2. Yes – I believe the NFI church family encourage women to prophesy but do not permit them to preach. However, many conservative evangelicals who believe preaching is prophecy don’t allow women to preach even though the scriptures state they prophesied. What strikes me is that if the church is built on the prophets (and if in eph2v20 that Is a reference to the NT charism and not the OT scriptures) then women in leadership/leadership are critical to the growth of church.

    • As a former member, you are correct in your distinction about Newfrontiers. Prophesy is a gift of the Spirit and thus open to all, where preaching is a distinct (and critically, authoritative) form of teaching and a specific function of Elders, an office that is considered gender-restricted. This is a simplification of course.

      There are two caveats to add though.

      First, while NF might not allow female ‘Elders’, NF does not define ‘Eldership’ as the only legitimate form of leadership, though it is perhaps the primary one. Women can, and are, considered ‘leaders’ in NF churches, if not of, and as having authority commensurate with that role. There were plenty of mighty women in the church I grew up in, and while they may never have preached, they undoubtedly made their wisdom and influence felt in other ways and their ministry left it’s mark on me.

      Second, it is my perception that there is some grey area within NF regarding the office of ‘prophet’, in the sense that NF recognises that individuals may have a particular gifting in prophesy and are given dispensation to act in that role. Unlike an ‘Elder’, or someone in ‘Apostolic oversight’ (broadly the equivalent to a baptist area minister, I am not sure the CofE has an equivalent.) the title of ‘prophet’ does not appear to have been gender-restricted.

        • I am not so sure…which is why i hesitated to make the comparison. 😉

          A person in “Apostolic oversight” has a much more limited role than a Bishop, being mainly one of direction and/or vision for a group of churches, rather than having a direct pastoral or managerial role. I cannot speak in detail on the matter though, as it is not talked about very much.

          I have other issues with the NF categories too. I dislike the use of the term “Apostolic Sphere/Area” to describe a group of churches, and equally dislike the term “Apostolic Team” to describe the leadership of that group. Subtly, NF does not label the members or leaders of that team “Apostles”, but that is what they consider themselves to be.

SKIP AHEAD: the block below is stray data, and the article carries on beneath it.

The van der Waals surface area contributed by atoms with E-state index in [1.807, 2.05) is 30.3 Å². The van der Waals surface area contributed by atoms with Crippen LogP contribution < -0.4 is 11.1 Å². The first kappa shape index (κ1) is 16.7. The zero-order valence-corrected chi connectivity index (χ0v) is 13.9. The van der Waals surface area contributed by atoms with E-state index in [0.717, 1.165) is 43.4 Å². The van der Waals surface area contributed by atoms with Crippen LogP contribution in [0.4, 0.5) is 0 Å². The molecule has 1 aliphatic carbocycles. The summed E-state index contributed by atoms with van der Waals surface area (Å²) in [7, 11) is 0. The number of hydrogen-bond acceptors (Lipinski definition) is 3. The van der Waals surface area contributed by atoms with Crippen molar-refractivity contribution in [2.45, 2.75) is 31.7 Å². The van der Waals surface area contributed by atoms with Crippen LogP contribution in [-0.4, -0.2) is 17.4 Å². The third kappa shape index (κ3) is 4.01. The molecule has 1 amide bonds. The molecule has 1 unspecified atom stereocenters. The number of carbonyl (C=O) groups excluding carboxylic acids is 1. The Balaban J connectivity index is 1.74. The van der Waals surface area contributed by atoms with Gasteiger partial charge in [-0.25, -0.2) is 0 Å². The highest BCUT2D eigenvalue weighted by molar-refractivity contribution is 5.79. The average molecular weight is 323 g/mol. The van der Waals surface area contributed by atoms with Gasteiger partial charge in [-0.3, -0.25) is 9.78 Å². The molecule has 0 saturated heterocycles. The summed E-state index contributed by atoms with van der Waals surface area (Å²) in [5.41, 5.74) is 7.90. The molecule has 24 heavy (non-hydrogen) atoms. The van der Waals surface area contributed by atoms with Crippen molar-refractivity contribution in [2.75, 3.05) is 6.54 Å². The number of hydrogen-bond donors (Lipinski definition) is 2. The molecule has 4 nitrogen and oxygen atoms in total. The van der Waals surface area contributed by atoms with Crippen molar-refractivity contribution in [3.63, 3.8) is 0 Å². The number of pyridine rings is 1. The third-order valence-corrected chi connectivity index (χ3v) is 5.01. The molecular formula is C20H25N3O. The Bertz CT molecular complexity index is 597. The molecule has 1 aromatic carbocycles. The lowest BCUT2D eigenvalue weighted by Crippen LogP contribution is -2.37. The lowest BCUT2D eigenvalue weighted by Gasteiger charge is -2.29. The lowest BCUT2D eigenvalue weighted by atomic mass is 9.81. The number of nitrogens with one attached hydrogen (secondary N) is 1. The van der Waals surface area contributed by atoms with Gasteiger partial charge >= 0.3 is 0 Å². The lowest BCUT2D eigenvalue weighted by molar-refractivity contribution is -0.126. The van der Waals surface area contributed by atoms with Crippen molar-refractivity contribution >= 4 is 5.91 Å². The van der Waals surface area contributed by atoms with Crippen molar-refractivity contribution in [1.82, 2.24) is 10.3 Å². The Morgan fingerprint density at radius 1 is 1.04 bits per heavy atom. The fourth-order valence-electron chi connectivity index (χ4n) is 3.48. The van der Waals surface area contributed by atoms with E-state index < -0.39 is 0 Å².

• Given that many conservative churches and denominations grow (and have grown in the past), I’m not sure it can really be said that ‘women in leadership are critical to the growth of church’.

    • Also, a few comments RE Ephesians 2:20

      My understanding is that this verse is firmly set in the context of the formation of the church though history, culminating with the reunion of Jew and Gentile into one family, one people. Paul talks of outsiders being “included in the promise”, and of God, through Jesus, “destroying the barriers” of ethnic division; both messianic expectations prophesied in the OT. The point here is not about the specific roles of each (prophets/apostles) but about continuity between the two; one past one present (from Paul’s perspective anyway), held together by the person and ministry of Jesus. The church is “built on the prophets” because the church is in continuity with, and fulfillment of, their prophecy.

        • Hmm, interesting, I suppose yes I am, at least in a sense…

          The argument Paul makes in Ephesians 2:20 is about continuity and inclusion between the old and new, a point his illustrates by linking the role of prophet with that apostle. The point he is making in Ephesians 4 is not a comparative one (between two things), but nessecitative (dependent on something): the list of people being those necessary to the building of the church.

          I did not say that prophets in Eph 2 could only be OT prophets, but that is is likely given the wider argument that this is what he meant.

          Is that such a strange distinction?